The Oberlin Review

The Hotel at Oberlin’s Retail Space: This is Not a Metaphor?

Madisyn Mettenburg, Production Editor

May 10, 2019

 Last Friday, the Review missed an opportunity to report on a truly remarkable piece of sensationalism: a gold Prius, driving through three panes of glass at The Hotel at Oberlin on Thursday, May 2. Here were all the makings of a great story: drama, action, intrigue, no one getting hurt — and yet my colleagues at this publication let you down. For the sake of “not enough facts” and “come on, this isn’t a story,” we settled on something like “a picture speaks a thousand words.” You can see for yourself the grainy cellphone image of the incident, published last issue. Technically, it gets the point across. But in the crash’s immediate aftermath, something struck me. As I stood there watching the b...

OSCA: The Problem and Opportunity

John Petersen, Contributing Writer

May 10, 2019

 “Oberlin’s relevance as an institution is more important today than it’s ever been.” So said President Carmen Twillie Ambar in the pages of the Review at the time she became our 15th President (“Off the Cuff: Carmen Ambar, President of Oberlin College,” Sept. 1, 2017). I think just about every student, alumnum, and faculty member strongly agrees with her on this point.  And at the same time, I think most of us have also been convinced that Oberlin College needs to tighten its belt in order to achieve financial sustainability so that we retain our ability to positively impact the world well into the future. So the question that the Academic and Administrative Program Review steering committee members and th...

Community Should Promote Oberlin’s Green Fire Station

Devlin O’Keefe, Julia McCormick, Bella Tuffias-Mora, and Clara Zucker

May 10, 2019

 Founded in 1853, Oberlin’s Fire Station has a long history of assisting its residents in times of need. However, many are unaware that the Oberlin Fire Department is dedicated to the Oberlin community in ways beyond protecting its citizens from fire and accidents. As the City of Oberlin planned for a new station, they pushed for this facility to become the first LEED certified fire station in Ohio.  LEED, which stands for Leadership in Energy and Environmental Design, is a program that awards certifications to newer buildings that are especially environmentally conscious. The program uses a point system; the more points the building has based upon green initiatives, the higher their rating is. As of 2009, th...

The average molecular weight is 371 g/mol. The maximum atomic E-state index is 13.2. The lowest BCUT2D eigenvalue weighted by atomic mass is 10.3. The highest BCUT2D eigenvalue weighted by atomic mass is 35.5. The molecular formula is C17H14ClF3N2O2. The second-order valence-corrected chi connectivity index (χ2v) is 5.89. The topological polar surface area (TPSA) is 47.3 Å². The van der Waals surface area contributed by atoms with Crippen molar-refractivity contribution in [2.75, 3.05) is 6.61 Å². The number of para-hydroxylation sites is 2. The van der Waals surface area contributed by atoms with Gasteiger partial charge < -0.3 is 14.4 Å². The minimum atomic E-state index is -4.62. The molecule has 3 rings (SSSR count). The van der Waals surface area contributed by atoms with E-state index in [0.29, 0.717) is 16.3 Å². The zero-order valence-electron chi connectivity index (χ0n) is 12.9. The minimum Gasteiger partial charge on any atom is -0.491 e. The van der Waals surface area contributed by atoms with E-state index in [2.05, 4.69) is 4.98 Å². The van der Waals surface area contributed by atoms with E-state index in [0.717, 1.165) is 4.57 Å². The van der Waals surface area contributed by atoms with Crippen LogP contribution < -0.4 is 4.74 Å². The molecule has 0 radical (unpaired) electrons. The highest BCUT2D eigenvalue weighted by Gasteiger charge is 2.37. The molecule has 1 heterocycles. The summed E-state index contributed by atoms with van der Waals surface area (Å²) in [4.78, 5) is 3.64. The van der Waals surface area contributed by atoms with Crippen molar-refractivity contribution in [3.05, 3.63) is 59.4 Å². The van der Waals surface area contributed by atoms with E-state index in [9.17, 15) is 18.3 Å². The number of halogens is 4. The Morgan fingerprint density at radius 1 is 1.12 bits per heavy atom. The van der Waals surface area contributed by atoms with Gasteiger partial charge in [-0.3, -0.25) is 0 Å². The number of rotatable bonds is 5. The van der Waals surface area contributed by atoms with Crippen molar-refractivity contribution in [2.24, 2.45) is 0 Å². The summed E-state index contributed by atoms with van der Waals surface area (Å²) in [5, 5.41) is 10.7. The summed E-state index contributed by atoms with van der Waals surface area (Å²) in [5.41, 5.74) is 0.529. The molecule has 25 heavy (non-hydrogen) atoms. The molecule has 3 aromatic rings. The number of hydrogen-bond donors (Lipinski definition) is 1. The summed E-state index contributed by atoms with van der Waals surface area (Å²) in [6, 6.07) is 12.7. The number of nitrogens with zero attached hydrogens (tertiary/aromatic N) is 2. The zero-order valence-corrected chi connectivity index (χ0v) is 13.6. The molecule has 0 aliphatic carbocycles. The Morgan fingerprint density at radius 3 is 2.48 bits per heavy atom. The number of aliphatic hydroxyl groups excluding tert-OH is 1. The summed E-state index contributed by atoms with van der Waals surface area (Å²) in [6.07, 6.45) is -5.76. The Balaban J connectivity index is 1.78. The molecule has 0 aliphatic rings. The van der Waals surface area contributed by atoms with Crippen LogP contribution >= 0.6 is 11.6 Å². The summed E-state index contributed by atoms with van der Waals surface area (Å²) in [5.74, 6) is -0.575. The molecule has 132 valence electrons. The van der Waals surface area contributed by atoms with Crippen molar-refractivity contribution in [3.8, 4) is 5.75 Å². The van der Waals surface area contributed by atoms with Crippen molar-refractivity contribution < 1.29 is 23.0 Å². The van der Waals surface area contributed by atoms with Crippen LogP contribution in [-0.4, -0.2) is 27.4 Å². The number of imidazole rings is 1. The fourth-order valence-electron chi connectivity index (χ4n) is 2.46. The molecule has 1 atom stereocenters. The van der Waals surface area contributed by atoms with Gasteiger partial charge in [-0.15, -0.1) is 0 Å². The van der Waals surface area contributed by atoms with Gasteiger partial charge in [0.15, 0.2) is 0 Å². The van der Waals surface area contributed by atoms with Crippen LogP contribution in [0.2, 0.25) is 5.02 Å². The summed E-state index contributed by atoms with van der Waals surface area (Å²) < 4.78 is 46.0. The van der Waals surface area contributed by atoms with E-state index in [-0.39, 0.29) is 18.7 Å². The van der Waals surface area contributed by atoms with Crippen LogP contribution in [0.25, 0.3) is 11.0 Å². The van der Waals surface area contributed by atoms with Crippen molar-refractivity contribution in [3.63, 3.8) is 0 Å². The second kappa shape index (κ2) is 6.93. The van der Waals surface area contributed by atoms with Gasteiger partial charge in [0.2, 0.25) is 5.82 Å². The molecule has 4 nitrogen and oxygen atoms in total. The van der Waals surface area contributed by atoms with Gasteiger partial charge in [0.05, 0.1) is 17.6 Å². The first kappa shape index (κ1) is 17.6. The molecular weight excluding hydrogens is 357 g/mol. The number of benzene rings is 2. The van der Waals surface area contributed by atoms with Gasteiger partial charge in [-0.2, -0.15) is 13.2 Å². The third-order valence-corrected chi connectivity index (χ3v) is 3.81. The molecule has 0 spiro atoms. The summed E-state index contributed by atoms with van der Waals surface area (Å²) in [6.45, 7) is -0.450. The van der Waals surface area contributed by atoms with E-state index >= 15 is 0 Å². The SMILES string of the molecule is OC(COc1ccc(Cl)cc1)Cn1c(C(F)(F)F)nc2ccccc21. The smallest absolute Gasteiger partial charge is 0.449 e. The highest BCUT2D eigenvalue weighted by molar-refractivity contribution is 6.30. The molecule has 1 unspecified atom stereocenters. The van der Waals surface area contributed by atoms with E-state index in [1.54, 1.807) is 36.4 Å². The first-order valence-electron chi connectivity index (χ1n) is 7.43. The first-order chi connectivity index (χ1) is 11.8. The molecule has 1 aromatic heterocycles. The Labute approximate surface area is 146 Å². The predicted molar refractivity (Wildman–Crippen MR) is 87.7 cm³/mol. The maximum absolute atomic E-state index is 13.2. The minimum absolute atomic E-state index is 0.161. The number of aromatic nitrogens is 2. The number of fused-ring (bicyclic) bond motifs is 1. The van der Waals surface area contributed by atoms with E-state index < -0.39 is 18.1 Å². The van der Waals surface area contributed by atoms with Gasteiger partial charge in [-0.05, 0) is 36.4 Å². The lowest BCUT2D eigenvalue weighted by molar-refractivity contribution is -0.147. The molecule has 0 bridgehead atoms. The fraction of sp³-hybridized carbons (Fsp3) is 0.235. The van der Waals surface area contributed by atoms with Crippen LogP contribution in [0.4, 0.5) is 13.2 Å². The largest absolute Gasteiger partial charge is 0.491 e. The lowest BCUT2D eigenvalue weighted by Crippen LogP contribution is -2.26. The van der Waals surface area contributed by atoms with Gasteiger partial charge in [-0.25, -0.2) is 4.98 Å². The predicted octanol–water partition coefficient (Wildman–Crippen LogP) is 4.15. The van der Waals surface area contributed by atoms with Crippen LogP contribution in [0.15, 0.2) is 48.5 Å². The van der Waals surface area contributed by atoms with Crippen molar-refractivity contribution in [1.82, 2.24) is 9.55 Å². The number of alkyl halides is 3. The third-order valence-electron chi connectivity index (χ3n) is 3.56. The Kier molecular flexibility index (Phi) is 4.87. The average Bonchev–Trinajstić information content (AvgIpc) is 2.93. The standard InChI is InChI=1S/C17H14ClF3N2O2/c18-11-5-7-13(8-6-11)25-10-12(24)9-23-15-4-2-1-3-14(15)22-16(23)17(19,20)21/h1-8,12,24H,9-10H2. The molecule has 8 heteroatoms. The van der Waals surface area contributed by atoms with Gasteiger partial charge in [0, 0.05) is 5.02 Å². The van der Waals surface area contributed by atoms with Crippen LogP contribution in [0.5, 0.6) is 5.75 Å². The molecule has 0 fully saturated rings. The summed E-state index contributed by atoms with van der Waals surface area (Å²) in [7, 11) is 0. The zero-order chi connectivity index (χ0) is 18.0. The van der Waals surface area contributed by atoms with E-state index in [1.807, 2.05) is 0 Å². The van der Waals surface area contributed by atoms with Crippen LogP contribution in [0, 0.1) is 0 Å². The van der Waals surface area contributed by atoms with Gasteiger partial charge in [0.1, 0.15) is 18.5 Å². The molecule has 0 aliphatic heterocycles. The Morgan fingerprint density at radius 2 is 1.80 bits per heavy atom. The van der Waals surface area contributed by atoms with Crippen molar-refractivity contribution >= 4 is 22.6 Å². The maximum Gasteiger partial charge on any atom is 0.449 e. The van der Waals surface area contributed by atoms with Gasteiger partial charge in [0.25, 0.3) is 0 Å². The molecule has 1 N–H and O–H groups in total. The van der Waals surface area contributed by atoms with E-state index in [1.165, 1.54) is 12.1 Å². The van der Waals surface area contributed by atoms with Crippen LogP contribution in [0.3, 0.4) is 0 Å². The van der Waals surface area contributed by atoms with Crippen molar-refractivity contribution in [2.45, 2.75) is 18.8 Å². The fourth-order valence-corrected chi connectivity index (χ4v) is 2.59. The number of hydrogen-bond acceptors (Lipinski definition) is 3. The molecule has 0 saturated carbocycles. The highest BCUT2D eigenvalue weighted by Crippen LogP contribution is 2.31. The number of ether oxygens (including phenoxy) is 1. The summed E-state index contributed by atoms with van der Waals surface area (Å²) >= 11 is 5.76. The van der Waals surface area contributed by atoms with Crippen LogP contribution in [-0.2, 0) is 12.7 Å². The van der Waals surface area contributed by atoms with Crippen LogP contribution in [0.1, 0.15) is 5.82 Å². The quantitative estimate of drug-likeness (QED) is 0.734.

Ariana Grande Should Not Be Your White Queer Icon

Aly Fogel, Contributing Writer

May 3, 2019

 A couple of months ago, I wrote an article for the Review about queer tropes in the music video for Ariana Grande’s song, “break up with your girlfriend, i’m bored” (“Ariana Grande’s Music Video Perpetuates Queer Stereotypes, Tropes,” March 8, 2018). Writing under the assumption that Grande was straight, I criticized the video for utilizing Grande’s kiss with a girl as a “plot twist.” This portrayal, I argued, fed into a common trope that delegitimizes and fetishizes queer women. The article was written a month after the video was released, prior to any sign of Grande coming out. Then, at the beginning of April, Ariana released a song titled “Monopoly” with her friend Victoria Monét, who is bisexual....

Mercy Nurses Deserve More Respect, Thanks

Jaimie Yue, Contributing Writer

May 3, 2019

 As I approached the doors to Stevenson Dining Hall on Wednesday, April 24, a man stopped me and introduced himself as James. Clipboard in hand, he explained how the nurses at Mercy Allen Hospital were negotiating with hospital administrators and were considering striking due to being overworked and underpaid.  Last week, the Ohio Nurses Association entered negotiations with Mercy administrators over issues concerning nurses’ pay. ONA also filed an unfair labor practice charge with the National Labor Relations Board against the hospital. Meanwhile, Oberlin’s Student Labor Action Coalition — a labor solidarity group — has been working with representatives from ONA to gain support. James was outside Stevens...

Career Communities Represents Positive Change, But Funding Must Be Accessible

Lior Krancer, Production Editor

May 3, 2019

 My experience with the Career Communities Program was very valuable. As a member of the Nonprofit and Public Sector Career Community, I learned so much about career preparedness, networking, and interviewing. It really showed me how strong Oberlin’s alumni network is — there are so many Obies doing amazing things all over the country who are eager to talk to current students about their futures.  Since I want to work in a competitive field, having specialized training to improve résumé and interviewing skills was indispensable. After multiple rounds of interviews with several organizations, I accepted an internship with The Brady Campaign to End Gun Violence, an interest group in Washington, D.C. That pr...